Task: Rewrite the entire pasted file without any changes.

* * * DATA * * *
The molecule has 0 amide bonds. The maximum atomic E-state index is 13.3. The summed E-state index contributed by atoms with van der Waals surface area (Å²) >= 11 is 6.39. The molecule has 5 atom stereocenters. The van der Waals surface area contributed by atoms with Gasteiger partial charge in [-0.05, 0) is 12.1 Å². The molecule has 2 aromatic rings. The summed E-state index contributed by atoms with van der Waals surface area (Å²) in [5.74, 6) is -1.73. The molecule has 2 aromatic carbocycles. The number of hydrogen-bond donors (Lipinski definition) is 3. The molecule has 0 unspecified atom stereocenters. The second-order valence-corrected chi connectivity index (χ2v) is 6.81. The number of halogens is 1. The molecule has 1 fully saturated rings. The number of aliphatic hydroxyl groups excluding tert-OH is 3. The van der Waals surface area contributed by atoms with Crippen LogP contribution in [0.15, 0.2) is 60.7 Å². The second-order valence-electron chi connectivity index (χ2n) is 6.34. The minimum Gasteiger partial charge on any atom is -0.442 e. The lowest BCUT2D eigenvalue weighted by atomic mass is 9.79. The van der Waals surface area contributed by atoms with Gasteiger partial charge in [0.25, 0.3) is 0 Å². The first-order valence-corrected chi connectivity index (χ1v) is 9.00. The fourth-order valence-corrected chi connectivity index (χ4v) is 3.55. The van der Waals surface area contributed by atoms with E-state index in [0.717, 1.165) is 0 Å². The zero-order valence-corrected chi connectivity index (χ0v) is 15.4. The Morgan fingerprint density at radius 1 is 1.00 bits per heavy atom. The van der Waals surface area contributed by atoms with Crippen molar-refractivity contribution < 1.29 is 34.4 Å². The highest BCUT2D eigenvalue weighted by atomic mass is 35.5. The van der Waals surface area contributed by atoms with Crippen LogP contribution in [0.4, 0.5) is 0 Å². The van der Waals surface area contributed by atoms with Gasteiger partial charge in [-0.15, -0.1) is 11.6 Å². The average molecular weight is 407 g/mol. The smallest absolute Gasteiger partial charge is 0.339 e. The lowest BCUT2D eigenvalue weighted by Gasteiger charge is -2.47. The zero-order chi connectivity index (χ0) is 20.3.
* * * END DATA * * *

The molecule has 0 amide bonds. The maximum atomic E-state index is 13.3. The summed E-state index contributed by atoms with van der Waals surface area (Å²) >= 11 is 6.39. The molecule has 5 atom stereocenters. The van der Waals surface area contributed by atoms with Gasteiger partial charge in [-0.05, 0) is 12.1 Å². The molecule has 2 aromatic rings. The summed E-state index contributed by atoms with van der Waals surface area (Å²) in [5.74, 6) is -1.73. The molecule has 2 aromatic carbocycles. The number of hydrogen-bond donors (Lipinski definition) is 3. The molecule has 0 unspecified atom stereocenters. The second-order valence-corrected chi connectivity index (χ2v) is 6.81. The number of halogens is 1. The molecule has 1 fully saturated rings. The number of aliphatic hydroxyl groups excluding tert-OH is 3. The van der Waals surface area contributed by atoms with Crippen LogP contribution in [0.15, 0.2) is 60.7 Å². The second-order valence-electron chi connectivity index (χ2n) is 6.34. The minimum Gasteiger partial charge on any atom is -0.442 e. The lowest BCUT2D eigenvalue weighted by atomic mass is 9.79. The van der Waals surface area contributed by atoms with Gasteiger partial charge in [0.25, 0.3) is 0 Å². The first-order valence-corrected chi connectivity index (χ1v) is 9.00. The fourth-order valence-corrected chi connectivity index (χ4v) is 3.55. The van der Waals surface area contributed by atoms with E-state index in [0.717, 1.165) is 0 Å². The zero-order valence-corrected chi connectivity index (χ0v) is 15.4. The Morgan fingerprint density at radius 1 is 1.00 bits per heavy atom. The van der Waals surface area contributed by atoms with Crippen molar-refractivity contribution < 1.29 is 34.4 Å². The highest BCUT2D eigenvalue weighted by atomic mass is 35.5. The van der Waals surface area contributed by atoms with Crippen LogP contribution in [0.4, 0.5) is 0 Å². The van der Waals surface area contributed by atoms with Gasteiger partial charge in [-0.15, -0.1) is 11.6 Å². The average molecular weight is 407 g/mol. The smallest absolute Gasteiger partial charge is 0.339 e. The lowest BCUT2D eigenvalue weighted by Gasteiger charge is -2.47. The zero-order chi connectivity index (χ0) is 20.3.